Nature is a dynamic 24X7 business arena, where mammals, birds, insects, busily work during daytime for their food and survival. But what about their activities at night, especially in case of diurnal (active during daytime) ones that are not been designed to be active at night. What they do at night? Do they sleep at night? If yes, where they would rest? To know the answer for this intriguing questions, I started to observe birds first in my campus*. I could get closer look on birds, especially shy ones like Grey Francolin (Francolinus pondicerianus) and swift-flyer like Common Tailorbird (Orthotomus sutorius) which are otherwise difficult to see from close quarters during the day. Besides looking at birds, I found several colourful butterflies that are adding radiance by their presence to the forest, and thus I started my survey on butterfly roosting (resting).
A man sees what he wants to see, and disregards the rest.
– Paul Simon.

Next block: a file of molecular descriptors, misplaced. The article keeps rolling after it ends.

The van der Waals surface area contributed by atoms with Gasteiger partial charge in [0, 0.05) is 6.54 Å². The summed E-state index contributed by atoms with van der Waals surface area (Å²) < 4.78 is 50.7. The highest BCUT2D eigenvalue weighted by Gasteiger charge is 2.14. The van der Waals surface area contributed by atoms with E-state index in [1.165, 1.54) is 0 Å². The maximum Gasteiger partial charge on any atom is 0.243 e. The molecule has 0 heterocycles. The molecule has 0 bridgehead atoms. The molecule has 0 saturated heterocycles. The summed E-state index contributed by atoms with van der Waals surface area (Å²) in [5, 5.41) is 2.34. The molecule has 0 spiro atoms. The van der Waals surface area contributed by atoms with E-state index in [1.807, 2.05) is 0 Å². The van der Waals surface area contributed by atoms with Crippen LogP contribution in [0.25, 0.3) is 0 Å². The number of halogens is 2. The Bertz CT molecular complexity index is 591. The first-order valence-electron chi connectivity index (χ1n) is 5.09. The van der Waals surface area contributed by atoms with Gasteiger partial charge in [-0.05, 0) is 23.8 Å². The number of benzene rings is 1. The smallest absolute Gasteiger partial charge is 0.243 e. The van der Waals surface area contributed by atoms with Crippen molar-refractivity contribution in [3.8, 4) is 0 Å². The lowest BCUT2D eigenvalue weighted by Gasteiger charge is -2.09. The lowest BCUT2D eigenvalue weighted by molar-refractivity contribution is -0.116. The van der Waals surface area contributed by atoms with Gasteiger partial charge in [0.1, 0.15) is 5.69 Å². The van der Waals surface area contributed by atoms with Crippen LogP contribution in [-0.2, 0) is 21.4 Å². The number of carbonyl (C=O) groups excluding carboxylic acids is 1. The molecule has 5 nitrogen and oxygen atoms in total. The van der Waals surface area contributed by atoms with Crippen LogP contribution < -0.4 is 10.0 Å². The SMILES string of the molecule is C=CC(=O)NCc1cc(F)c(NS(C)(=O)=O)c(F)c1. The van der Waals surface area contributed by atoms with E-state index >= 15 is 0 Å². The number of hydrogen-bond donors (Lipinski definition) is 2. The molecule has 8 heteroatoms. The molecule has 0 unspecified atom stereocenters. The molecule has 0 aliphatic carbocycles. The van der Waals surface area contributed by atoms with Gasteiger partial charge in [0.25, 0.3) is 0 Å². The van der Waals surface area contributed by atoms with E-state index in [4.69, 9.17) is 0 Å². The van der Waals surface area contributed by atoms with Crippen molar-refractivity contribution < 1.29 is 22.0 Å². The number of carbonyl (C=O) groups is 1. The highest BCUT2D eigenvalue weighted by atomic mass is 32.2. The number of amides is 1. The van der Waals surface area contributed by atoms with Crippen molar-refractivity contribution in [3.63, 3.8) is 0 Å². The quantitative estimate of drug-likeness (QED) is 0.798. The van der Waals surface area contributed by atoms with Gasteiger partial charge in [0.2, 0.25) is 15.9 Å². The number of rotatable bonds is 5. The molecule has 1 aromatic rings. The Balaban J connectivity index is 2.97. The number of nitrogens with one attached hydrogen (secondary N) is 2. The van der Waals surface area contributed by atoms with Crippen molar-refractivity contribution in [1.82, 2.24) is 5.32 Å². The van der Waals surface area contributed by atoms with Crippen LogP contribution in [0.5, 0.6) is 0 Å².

A 125 year old banyan tree stands tall with her 265 feet wide body and 75 aerial prop roots hanging around her trunk that stabilizes her on the ground. She had seen more than four generations of mankind and innumerable wear and tears of her own body. She is a mother for many species of birds, insects, millions of microbes, small mammals and surrogate mother for banyan wasps. She stands as a strong one that had escaped several demolishing attempts. She was planned to be knocked down for road extension at wee hours to avoid public protests. Can she survive one more attempt? Every life has the right to live here in this world or in the parallel world. Does the parallel world really exists to save her?!